Well, we've already established that I only get 4 channels. (Well, sometimes five...) So I never caught Sex and the City when it was on HBO. I've only had my DVD player since March, so I hadn't checked out the DVDs. No, my introduction was a few episodes when it aired on TBS while staying at my parents. My Monday through Friday routine is: if I'm home at six and/or seven, I watch Friends. Saturdays at six, FOX showed two episodes of that show with David Spade...Just Shoot Me! which at first I hated but it grew on me. At seven, I would watch Friends. One week, I came home, turned on the TV, and David Spade was gone, and in his place was Sarah Jessica Parker and ensemble. So I became more entrenched in the lives of Carrie Bradshaw, Charlotte, Miranda, and Samantha. They show two episodes, from the same season, back to back, so you get a continuity of story. So now I really want to watch Season Six to see how it all works out.

So yesterday, feeling sorry for myself that I wouldn't be attending the Memorial Day picnic at the Creasy's new digs, I went to Giant Eagle and straight to Iggle Video, their video store inside the grocery store. I rented Sex and the City Season One, Season Two, Down with Love, and Mean Girls. So far, I've watched Season One, Disc One.

I like Carrie Bradshaw. She's a writer, and while she has an alarming addiction to expensive footwear, she seems like someone I wouldn't mind meeting for coffee.

When I was in high school, I had my first boyfriend the second semester of my senior year. This is my prom date!, I thought. No, I was his secret fling. He had at least four other secret flings that semester, all at the same time. So you can imagine that a girl might go to Cosmo for advice, if she couldn't talk to her mother. And I was scared. That I'd meet someone, and we'd have all those icky conversations about "Your place or mine," and I'd have to worry about diseases and pregnancy and...I was very relieved second semester of my freshman year of college when I became a Christian. Now I don't have to worry about all that! I just have to save myself...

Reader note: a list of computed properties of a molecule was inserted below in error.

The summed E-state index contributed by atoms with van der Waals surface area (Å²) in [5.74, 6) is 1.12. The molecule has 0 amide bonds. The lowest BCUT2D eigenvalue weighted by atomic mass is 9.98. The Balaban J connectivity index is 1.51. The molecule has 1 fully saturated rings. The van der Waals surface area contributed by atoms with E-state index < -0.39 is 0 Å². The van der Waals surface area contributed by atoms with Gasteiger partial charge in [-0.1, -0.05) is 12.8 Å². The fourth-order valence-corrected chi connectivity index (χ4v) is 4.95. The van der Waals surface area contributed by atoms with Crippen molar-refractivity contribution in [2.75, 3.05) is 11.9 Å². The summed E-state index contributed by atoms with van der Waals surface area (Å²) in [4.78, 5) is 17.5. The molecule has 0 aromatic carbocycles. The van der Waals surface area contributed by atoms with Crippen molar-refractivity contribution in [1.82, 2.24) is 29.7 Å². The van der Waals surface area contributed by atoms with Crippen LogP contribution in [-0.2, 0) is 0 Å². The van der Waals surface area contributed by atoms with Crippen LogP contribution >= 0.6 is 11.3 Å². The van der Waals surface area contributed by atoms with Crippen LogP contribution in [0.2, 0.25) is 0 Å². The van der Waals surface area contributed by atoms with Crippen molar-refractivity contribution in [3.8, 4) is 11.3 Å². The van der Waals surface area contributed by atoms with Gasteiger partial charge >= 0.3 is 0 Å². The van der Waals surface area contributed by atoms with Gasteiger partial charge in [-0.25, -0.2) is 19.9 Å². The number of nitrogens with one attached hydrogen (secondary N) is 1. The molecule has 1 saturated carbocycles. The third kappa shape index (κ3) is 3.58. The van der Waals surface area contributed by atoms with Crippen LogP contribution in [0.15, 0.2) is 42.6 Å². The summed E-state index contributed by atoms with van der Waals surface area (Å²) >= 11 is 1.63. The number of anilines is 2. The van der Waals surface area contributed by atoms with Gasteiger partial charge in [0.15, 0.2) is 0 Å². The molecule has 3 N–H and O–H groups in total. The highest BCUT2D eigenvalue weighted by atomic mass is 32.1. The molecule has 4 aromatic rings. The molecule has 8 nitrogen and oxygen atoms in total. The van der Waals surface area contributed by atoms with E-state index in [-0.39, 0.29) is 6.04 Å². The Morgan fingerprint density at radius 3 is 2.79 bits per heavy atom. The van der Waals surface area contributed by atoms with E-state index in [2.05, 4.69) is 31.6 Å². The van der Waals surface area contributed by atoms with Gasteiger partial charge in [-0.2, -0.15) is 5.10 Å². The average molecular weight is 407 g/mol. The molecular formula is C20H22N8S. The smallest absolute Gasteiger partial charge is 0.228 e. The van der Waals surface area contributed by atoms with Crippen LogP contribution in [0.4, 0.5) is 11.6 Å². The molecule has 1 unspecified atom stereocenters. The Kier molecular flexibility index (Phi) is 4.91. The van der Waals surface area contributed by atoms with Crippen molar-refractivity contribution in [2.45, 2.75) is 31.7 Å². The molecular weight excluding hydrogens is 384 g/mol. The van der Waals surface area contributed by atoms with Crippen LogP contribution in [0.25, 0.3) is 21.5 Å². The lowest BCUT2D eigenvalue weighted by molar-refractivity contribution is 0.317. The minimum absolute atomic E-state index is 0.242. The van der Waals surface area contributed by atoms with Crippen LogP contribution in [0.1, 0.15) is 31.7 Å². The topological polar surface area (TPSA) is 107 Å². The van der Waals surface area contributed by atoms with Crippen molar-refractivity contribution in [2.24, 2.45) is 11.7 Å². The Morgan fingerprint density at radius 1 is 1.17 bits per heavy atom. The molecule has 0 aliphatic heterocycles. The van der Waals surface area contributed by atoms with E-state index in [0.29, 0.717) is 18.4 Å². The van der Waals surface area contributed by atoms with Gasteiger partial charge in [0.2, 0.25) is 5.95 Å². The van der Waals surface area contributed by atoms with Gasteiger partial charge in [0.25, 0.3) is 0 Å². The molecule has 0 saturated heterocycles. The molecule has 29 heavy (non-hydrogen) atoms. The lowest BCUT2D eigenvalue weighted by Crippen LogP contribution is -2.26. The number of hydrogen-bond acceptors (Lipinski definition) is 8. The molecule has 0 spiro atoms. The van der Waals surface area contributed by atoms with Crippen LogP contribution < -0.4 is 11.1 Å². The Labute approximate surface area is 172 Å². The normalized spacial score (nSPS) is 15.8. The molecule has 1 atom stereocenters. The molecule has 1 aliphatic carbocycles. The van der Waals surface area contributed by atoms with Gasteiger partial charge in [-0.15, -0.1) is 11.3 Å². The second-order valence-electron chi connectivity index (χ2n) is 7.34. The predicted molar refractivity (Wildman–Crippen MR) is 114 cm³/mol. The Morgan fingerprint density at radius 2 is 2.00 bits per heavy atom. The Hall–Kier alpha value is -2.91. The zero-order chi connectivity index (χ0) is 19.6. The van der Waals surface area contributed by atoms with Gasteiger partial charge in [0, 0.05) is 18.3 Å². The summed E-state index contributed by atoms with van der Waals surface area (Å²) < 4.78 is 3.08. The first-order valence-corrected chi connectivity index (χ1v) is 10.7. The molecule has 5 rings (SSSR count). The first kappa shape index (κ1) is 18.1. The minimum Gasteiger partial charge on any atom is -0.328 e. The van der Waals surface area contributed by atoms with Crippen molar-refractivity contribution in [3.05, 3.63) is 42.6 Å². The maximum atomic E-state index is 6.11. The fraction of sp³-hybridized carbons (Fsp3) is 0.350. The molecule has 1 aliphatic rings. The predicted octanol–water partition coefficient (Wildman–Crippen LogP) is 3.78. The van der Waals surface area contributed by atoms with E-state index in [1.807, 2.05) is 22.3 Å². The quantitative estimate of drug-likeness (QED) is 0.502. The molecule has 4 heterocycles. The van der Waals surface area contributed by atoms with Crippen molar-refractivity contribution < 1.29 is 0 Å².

Famous last words. I didn't date through college. My first boyfriend in Pittsburgh, a year after I'd graduated with my bachelor's degree in English, was bisexual. As in, not really interested in me. That was fine with me--I just wanted companionship. Which worked until he fell in love with me. It was a disaster. I had a few more disastrous relationships, until about eight years ago, when I had *the* disaster. I as good as had a ring on my finger when it became apparent that we wanted very different things out of life. I thought he enjoyed attending church with me. He was doing it merely to rack up points, which he would then later redeem. He required less sleep than I did, so he wanted to go out every night, or stay in. I unraveled. At first, slowly and then with more and more speed, until I was doing what is called in the mental health field as "rapid cycling." I was staying up all night and going to work the next day ENERGIZED. I was talking fast and then I was down in the dumps. After months of my saying "I think we want different things, I don't think this is going to work," he dumped me, when I was already in a trough. Luckily, my mother was already on her way to visit me from Virginia when I hung up the phone with Mr. X. I never got dressed, and answered the door wearing my nightgown. She had never seen me this way. I had never seen me this way. It was the beginning of my long road to an eventual diagnosis of Bipolar Disorder.

My mother and I went out for dinner. We went to see "Good Will Hunting." As we waited for the movie to start, my mom told me about how offended she was when my dad took her to see "Raging Bull," because the language was so foul. Um, we laughed about that later. But the profanity in "Good Will Hunting" wasn't gratuitous, it was just the way those guys talked.

I haven't been in a relationship of that ilk for eight years. When I mentioned that on the phone the other day to Sally, she couldn't believe it. "And how many years since you graduated from Library School?" Four. She's the one with a five year old, which makes the counting easy for me...